19% of builders store their tools inside their home at night, which is one way to protect them. However, thieves don’t know the van is empty until they have broken into it.

If door panels have been ripped off, or windows have been smashed, your van won’t be in a road worthy condition. Again, this means cancelling jobs and losing income.

Here are a few more ways builders protect their tools:

  • Install extra locks in the van (19%)Park against a wall (18%)
  • Mark tools with an address, phone number or paint them a special colour (9%)
  • Park in an area not visible from the road (9%)
  • Install safes in their vans (7%)
  • Install CCTV and advertise its use (7%)
  • Install extra alarm systems in the van (7%)
  • Register serial numbers of tools on an online database (7%)

Deciding where to park your van reduces the risk of your van being a target. If you park on the street, make sure it’s in a well-lit area. And for a van on a driveway, install floodlights, a doorbell camera, or CCTV to deter thieves.

Extra locks for your van are recommended, and making changes to the locks that were installed by the manufacturer is advisable. Thieves are familiar with the security features on different models of van. It’s easier for them to break into vans that have not added additional protection.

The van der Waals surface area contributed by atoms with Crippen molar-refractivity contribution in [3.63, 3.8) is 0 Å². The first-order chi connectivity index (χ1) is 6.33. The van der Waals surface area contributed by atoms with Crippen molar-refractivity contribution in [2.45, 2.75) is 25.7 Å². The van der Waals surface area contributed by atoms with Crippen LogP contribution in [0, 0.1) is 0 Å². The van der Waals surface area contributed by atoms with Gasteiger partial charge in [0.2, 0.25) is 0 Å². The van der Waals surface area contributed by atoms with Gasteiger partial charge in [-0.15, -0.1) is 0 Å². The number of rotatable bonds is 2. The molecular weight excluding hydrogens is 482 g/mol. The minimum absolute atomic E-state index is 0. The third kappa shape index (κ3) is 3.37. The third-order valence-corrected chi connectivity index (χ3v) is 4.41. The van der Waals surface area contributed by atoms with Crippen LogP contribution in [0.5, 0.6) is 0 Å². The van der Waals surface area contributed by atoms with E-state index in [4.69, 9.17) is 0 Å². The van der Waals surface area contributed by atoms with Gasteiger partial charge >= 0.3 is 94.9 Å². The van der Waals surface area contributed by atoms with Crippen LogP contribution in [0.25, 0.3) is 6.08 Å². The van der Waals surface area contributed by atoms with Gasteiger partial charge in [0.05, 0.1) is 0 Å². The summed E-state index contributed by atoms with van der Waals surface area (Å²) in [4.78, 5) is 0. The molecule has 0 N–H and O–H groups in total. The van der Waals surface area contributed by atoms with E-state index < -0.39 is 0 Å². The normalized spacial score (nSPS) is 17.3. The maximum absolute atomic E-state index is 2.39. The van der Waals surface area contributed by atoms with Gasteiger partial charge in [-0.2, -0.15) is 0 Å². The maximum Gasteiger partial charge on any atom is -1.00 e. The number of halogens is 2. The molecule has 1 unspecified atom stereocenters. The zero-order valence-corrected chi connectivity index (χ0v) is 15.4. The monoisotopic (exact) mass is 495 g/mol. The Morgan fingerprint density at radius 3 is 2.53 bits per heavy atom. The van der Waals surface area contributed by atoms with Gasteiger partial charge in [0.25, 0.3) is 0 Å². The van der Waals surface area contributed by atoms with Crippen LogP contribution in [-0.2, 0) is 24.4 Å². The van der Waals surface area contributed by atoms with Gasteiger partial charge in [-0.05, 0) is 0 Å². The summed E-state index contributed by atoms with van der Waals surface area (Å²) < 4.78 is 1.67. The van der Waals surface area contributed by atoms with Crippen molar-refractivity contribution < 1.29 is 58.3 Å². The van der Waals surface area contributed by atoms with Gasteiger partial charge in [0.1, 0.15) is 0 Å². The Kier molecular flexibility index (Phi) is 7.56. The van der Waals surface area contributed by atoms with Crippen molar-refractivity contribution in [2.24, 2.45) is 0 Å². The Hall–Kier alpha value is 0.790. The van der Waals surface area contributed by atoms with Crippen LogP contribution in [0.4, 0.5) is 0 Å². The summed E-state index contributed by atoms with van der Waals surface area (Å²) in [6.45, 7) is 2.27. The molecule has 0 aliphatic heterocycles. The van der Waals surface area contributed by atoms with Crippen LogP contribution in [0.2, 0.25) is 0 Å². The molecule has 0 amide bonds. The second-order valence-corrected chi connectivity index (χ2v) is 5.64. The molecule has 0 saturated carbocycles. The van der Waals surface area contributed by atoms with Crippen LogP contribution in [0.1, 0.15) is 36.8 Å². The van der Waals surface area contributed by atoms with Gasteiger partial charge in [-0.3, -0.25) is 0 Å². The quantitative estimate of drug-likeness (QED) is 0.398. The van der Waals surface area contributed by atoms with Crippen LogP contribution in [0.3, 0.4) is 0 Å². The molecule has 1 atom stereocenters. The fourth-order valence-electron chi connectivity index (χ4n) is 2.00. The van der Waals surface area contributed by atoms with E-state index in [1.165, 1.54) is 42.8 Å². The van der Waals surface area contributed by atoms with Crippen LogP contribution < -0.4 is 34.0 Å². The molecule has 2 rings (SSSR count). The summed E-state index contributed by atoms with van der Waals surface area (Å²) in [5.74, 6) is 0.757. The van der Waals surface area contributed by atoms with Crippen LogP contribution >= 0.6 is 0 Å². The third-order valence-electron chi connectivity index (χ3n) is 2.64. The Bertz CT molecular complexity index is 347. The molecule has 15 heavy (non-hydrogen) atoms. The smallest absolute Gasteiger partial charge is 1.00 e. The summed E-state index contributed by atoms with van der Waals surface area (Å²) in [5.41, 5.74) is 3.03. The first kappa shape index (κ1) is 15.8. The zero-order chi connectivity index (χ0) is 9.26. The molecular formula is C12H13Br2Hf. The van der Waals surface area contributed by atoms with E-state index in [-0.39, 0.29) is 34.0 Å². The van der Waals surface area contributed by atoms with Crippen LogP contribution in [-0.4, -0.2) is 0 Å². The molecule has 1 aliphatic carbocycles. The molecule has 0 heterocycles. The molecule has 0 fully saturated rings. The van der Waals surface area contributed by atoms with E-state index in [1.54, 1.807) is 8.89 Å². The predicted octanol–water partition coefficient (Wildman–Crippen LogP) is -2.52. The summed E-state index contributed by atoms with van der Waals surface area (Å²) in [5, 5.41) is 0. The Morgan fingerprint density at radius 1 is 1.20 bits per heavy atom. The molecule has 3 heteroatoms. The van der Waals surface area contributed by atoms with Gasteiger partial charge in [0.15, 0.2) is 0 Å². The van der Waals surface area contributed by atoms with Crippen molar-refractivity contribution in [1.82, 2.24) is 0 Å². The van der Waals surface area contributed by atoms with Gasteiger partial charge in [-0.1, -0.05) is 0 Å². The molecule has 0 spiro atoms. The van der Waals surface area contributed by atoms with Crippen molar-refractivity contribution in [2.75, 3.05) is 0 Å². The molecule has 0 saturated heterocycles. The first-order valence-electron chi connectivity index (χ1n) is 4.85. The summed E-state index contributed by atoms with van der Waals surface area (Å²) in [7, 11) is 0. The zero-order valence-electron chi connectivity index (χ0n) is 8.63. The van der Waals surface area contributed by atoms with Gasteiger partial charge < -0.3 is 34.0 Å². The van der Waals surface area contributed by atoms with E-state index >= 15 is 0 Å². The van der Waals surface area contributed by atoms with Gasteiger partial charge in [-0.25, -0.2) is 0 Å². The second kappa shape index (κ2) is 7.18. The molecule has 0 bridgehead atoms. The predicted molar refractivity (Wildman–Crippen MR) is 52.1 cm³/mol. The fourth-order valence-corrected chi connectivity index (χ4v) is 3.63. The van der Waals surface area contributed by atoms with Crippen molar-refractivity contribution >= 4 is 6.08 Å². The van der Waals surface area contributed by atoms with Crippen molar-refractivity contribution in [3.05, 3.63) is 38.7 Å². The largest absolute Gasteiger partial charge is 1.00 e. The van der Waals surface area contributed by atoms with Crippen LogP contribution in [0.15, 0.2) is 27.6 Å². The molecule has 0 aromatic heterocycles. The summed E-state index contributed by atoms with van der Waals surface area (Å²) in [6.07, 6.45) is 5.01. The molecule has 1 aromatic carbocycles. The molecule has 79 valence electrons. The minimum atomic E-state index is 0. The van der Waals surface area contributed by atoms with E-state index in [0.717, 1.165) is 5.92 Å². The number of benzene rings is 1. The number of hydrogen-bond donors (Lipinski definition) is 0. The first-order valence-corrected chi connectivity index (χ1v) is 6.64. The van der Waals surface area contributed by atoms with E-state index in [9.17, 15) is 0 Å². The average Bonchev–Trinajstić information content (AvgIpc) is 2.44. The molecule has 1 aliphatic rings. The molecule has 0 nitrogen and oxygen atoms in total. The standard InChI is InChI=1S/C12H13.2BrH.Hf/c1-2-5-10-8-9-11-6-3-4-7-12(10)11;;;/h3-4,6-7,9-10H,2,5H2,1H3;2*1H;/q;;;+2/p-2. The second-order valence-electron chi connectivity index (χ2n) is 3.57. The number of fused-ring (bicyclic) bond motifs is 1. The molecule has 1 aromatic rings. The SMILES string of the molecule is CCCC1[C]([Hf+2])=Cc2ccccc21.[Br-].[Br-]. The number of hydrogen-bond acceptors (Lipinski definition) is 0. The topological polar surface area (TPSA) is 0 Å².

It’s also worth adding tool insurance to your main policy. This optional cover will pay out up to £10,000 per person and includes protection for theft from unattended vehicles.

Van Saver insurance is also an excellent way to make sure your business doesn’t suffer due to a theft or accident. Beef up your policy with a range of add-ons and you’re guaranteed a replacement for your van, and full breakdown cover in the UK and EU.

And both tool and Van Saver insurance include legal expenses up to £250,000, free helplines and business advice. Accidental death and work abroad cover are also part of your Tradesman Saver policy, at no extra cost.

Tradesman Talk

Have you ever been a victim of van crime? If yes, how did this impact your business and what steps do you wish you had taken to protect your van?

Or are you the lucky van owner who has never had their vehicle broken into? Can you offer any advice to other drivers in the industry?

Leave your comments below.